542 Dining Room Table Concrete Floors Design Photos And Ideas

A small dining area is located behind the living area. A plaster wall separates the dining and living space from the kitchen. The decision was made to create dividing "panels" rather than full walls to maintain a sense of openness throughout the home and to allow for the layering of the couple’s collection of objects.
One side of the kitchen is graced by Ferdinando Maffii's triptych.
With the door separating the existing home and the addition open, there is a clear flow between the new family room and the kitchen and dining area. With the door closed, however, the space is divided into two more private spaces.
The kitchen island table is custom, weathered with chains and hammers for a rustic look.
“Moments of finer-scale timber detailing are carried through the design, providing a sense of craftsmanship for the builder and furniture maker clients,” note the architects.
The custom kitchen cabinetry and table are made from Douglas fir. The Elefy dining chairs are by Jaime Hayon for &Tradition, and a Tine K Home pendant lamp hangs above. Polished concrete floors run throughout the space.
“It’s a human-scaled house. It’s not intimidating or fussy. It feels good,” explains architect Solomon Berg.
Emerald cushions from Atelier Furniture line a window seat. The wall light is also Cult Design and the side table is Hay.
Thonet chairs surround a table from Made by Morgen, and the pendant is by Cult Design. The dining room cedes to an exterior terrace.
The view from the kitchen-dining room shows the glassed-in, central garden lightwell, accessible via large sliders.
Natural light streams through the double-height, open-plan living area.
Where they could reuse original fittings and fixtures, they did, painting Bakelite handles and repurposing industrial, warehouse-style pendants found on-site. “We used whatever we could, and didn’t throw things out. Even the front door that was being thrown out by the neighbor next door (who was also renovating), Rose saved.” says Szczerbicki.
The passively designed house doesn’t have any heating or cooling mechanical elements; the slab floor collects heat that radiates through the space. Windows are oriented for maximum winter sun, with external eves blocking the heat come summertime.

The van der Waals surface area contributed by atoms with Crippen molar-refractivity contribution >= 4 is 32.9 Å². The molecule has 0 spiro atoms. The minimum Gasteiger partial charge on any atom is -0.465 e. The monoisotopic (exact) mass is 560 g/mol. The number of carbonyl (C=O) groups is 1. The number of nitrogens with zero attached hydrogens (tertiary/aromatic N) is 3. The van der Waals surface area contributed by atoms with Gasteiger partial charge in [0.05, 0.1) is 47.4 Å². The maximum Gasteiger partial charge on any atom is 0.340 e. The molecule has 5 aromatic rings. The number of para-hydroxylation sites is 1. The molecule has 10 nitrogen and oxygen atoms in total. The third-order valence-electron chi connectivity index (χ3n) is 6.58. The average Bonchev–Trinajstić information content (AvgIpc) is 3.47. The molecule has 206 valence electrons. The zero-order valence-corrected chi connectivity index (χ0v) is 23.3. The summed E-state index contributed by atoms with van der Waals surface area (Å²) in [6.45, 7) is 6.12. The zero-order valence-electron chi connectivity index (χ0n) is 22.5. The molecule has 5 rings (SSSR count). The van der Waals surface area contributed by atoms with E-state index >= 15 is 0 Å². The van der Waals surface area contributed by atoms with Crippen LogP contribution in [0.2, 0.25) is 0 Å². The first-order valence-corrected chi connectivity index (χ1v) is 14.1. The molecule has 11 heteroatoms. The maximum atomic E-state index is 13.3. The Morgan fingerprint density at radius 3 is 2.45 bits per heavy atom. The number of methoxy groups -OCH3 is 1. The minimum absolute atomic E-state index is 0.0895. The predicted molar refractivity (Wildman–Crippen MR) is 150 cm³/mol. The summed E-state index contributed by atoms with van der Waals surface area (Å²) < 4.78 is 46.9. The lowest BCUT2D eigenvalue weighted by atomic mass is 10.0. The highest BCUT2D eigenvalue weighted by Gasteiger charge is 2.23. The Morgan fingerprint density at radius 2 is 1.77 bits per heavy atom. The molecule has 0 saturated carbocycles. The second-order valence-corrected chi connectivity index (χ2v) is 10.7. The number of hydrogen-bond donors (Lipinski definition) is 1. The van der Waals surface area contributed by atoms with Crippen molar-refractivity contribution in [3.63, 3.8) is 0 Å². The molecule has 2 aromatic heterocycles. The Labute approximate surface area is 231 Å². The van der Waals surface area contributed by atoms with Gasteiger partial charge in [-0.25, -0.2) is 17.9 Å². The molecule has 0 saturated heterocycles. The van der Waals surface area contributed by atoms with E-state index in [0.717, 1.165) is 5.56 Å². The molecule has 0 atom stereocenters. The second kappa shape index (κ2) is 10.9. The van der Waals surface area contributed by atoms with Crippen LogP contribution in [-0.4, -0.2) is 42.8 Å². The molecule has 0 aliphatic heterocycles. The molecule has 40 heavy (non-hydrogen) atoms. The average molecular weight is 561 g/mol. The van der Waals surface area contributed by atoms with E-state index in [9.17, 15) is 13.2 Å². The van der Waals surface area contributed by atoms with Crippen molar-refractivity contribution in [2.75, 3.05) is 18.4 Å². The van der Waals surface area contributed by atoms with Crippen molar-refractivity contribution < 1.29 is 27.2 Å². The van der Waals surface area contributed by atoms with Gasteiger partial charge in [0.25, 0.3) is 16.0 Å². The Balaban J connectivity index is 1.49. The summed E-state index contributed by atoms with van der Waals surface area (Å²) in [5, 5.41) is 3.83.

Note the suspended swing—a favorite feature of the children.
A water-basin skylight illuminates the core of the house—from the roof to the dining area at the heart of the ground-floor living space.
Instead of concrete, the columns at the center of the home were built with local stone for a more tactile feel.
A flourishing garden grows inside this glass-roofed Victorian home in Melbourne. The skylight creates a sunny space to dine while warm wood tones accentuate this nature-inspired abode.
The kitchen/dining area features bespoke American oak joinery, and Juuyo suspension lamps created by Lorenza Bozzoli for Moooi.
The circular wall sconce is a nod to Ahumada’s Mexican heritage. It’s made from a $2 comal—a type of cookware that is traditionally used to prepare tortillas. “We bought four of them, and they turned out amazing using an LED strip and a cake plate," Thomas says.
The geometric shape of the roof was driven by the desire to capture a “perspective view” out into the landscape, through both windows and skylights. “The volumes of the roof extend that view out into the landscape,” says architect Peter Tolkin. “The angle and shape of these various views were all connected, which is how the shape of the roof structure got produced.” As a result, each volume has a unique shape and section.
The dining and living room volume features an eclectic mix of furniture and opens up to an outdoor terrace that encourages engagement with the site and the trees. The circular artwork in this space is by Manny Farber.
An exterior terrace lies just off the main living spaces on the third floor. It can be seen through the window at the stairs.
Natural light cascades over the stairwells to reach the tree growing in the dining room.
The large sliding doors in the common area open to the courtyard to bring the outside in.
Many of the home’s original finishes could not be salvaged, including the walnut plywood in the dining area and kitchen. The siding was replaced with a fresh veneer of the same wood. Recessed baseboards give the kitchen island, topped with a Whitehall Cambria countertop, the appearance that it is levitating. The gilded hanging lamp by Peill & Putlzer was purchased secondhand in France.
The open dining area sits between the living room and the kitchen, and it can be closed off to the entry hallway via a sliding door.
Natural light and materiality were celebrated in the design, from the warm timber surfaces to the pigmented polished plaster walls and micro-cement floors that help reflect light.
DCW Editions' Les Acrobates lights that hang above the dining table contribute to the design's warm, industrial feel.
Yellow Cloud Studio designed the dining table that was built by Stuart Indge Ltd. The midcentury chairs are by Arne Hovmand Olsen, made by Mogens Kold.